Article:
Pakistani Interior Minister Aftab Khan Sherpao said the U.S. government offered a $10 million bounty for information leading to al-Libbi's arrest.

But a State Department official, speaking on condition of anonymity, said there was no specific reward for al-Libbi on the government's Rewards for Justice program, which provides millions in some cases for information leading to the killing or capture of terrorists.

Vince Cannistraro, the former head of the CIA's counterterrorism center, said al-Libbi's absence from the FBI list does not mean the rest of the intelligence community didn't want him -- badly.

"Clearly, he had succeeded KSM (Mohammed) as the operational chief of al-Qaida and was an important person," Cannistraro said. "In intelligence circles, he was certainly considered the No. 3 man."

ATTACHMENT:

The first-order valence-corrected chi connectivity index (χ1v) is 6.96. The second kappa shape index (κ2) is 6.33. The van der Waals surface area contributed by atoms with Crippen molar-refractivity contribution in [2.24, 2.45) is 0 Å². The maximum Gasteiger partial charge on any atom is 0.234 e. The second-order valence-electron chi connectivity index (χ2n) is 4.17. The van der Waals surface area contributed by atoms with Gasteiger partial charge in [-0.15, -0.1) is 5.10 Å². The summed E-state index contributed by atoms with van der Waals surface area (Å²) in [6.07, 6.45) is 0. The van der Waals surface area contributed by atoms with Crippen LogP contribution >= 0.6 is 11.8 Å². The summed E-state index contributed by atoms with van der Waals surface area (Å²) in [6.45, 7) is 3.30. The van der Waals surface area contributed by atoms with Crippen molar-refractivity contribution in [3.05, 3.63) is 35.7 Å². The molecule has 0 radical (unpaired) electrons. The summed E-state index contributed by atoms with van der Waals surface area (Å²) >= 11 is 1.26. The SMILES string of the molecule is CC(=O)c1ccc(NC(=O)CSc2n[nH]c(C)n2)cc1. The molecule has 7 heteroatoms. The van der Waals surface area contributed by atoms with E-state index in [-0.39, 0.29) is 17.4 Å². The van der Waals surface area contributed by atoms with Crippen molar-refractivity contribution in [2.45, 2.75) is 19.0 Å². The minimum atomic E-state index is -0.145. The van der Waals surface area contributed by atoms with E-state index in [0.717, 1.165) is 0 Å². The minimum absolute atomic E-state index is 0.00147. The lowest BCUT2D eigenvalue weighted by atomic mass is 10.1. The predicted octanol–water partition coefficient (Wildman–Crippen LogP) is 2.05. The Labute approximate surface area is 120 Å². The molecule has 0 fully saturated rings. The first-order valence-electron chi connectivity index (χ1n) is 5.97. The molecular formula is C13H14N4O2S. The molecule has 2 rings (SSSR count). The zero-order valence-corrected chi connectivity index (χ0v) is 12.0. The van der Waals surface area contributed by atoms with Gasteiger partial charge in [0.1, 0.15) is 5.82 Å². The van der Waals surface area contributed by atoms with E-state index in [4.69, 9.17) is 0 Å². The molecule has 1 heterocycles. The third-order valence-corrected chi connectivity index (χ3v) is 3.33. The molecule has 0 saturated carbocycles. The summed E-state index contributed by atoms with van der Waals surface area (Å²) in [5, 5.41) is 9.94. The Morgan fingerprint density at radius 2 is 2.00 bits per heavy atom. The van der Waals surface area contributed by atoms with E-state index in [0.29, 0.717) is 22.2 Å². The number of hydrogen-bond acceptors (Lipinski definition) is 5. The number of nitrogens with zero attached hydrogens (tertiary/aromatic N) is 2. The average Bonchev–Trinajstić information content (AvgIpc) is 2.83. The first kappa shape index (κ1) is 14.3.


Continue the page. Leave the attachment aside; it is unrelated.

Kenneth Katzmann, a terrorism expert with the Congressional Research Service, which advises U.S. lawmakers, said he views the arrest as "unadulterated good news."

"However, I note with interest that last year, when the Pakistanis were on his trail or looking intently, they didn't indicate he was quite the kingpin as he is now that they captured him. There may be some grade inflation going on."

Al-Libbi was among six suspects identified as Pakistan's most-wanted terrorists in a poster campaign last year.

Five dermatologists who viewed al-Libbi's picture taken after his arrest said the skin condition looks like vitiligo, which causes skin discoloration from loss of pigment cells. Vitiligo, the same skin condition Michael Jackson has said he has, can occur at any age and is thought to involve a faulty immune system. Skin exposed to the sun is often affected.


Associated Press reporters Katherine Shrader in Washington, Matthew Pennington in Islamabad and Riaz Khan in Peshawar contributed to this report.